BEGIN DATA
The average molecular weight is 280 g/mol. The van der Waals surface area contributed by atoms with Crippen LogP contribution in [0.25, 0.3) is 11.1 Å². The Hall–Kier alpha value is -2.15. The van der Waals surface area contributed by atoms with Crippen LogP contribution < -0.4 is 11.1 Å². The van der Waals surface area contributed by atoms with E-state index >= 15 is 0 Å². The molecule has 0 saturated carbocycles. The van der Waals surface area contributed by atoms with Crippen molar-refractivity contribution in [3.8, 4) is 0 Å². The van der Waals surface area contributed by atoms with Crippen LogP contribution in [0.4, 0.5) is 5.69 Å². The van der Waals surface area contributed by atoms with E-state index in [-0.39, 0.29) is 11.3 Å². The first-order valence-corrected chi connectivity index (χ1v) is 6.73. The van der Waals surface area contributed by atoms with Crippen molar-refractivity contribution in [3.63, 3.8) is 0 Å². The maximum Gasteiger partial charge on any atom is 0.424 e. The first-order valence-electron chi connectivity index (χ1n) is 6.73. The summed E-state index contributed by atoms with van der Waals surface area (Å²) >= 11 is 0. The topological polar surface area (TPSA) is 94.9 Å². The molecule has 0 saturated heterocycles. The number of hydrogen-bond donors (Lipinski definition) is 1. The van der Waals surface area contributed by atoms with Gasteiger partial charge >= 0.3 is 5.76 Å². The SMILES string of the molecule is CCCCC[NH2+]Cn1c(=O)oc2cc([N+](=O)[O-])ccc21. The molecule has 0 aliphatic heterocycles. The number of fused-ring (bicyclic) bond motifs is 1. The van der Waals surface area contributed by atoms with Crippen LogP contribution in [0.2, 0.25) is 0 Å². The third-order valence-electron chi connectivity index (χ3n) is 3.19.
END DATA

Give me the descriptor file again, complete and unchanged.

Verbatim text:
The average molecular weight is 280 g/mol. The van der Waals surface area contributed by atoms with Crippen LogP contribution in [0.25, 0.3) is 11.1 Å². The Hall–Kier alpha value is -2.15. The van der Waals surface area contributed by atoms with Crippen LogP contribution < -0.4 is 11.1 Å². The van der Waals surface area contributed by atoms with E-state index >= 15 is 0 Å². The molecule has 0 saturated carbocycles. The van der Waals surface area contributed by atoms with Crippen molar-refractivity contribution in [3.8, 4) is 0 Å². The van der Waals surface area contributed by atoms with Crippen LogP contribution in [0.4, 0.5) is 5.69 Å². The van der Waals surface area contributed by atoms with E-state index in [-0.39, 0.29) is 11.3 Å². The first-order valence-corrected chi connectivity index (χ1v) is 6.73. The van der Waals surface area contributed by atoms with Crippen molar-refractivity contribution in [3.63, 3.8) is 0 Å². The maximum Gasteiger partial charge on any atom is 0.424 e. The first-order valence-electron chi connectivity index (χ1n) is 6.73. The summed E-state index contributed by atoms with van der Waals surface area (Å²) >= 11 is 0. The topological polar surface area (TPSA) is 94.9 Å². The molecule has 0 saturated heterocycles. The number of hydrogen-bond donors (Lipinski definition) is 1. The van der Waals surface area contributed by atoms with Gasteiger partial charge >= 0.3 is 5.76 Å². The SMILES string of the molecule is CCCCC[NH2+]Cn1c(=O)oc2cc([N+](=O)[O-])ccc21. The molecule has 0 aliphatic heterocycles. The number of fused-ring (bicyclic) bond motifs is 1. The van der Waals surface area contributed by atoms with Crippen LogP contribution in [0.2, 0.25) is 0 Å². The third-order valence-electron chi connectivity index (χ3n) is 3.19.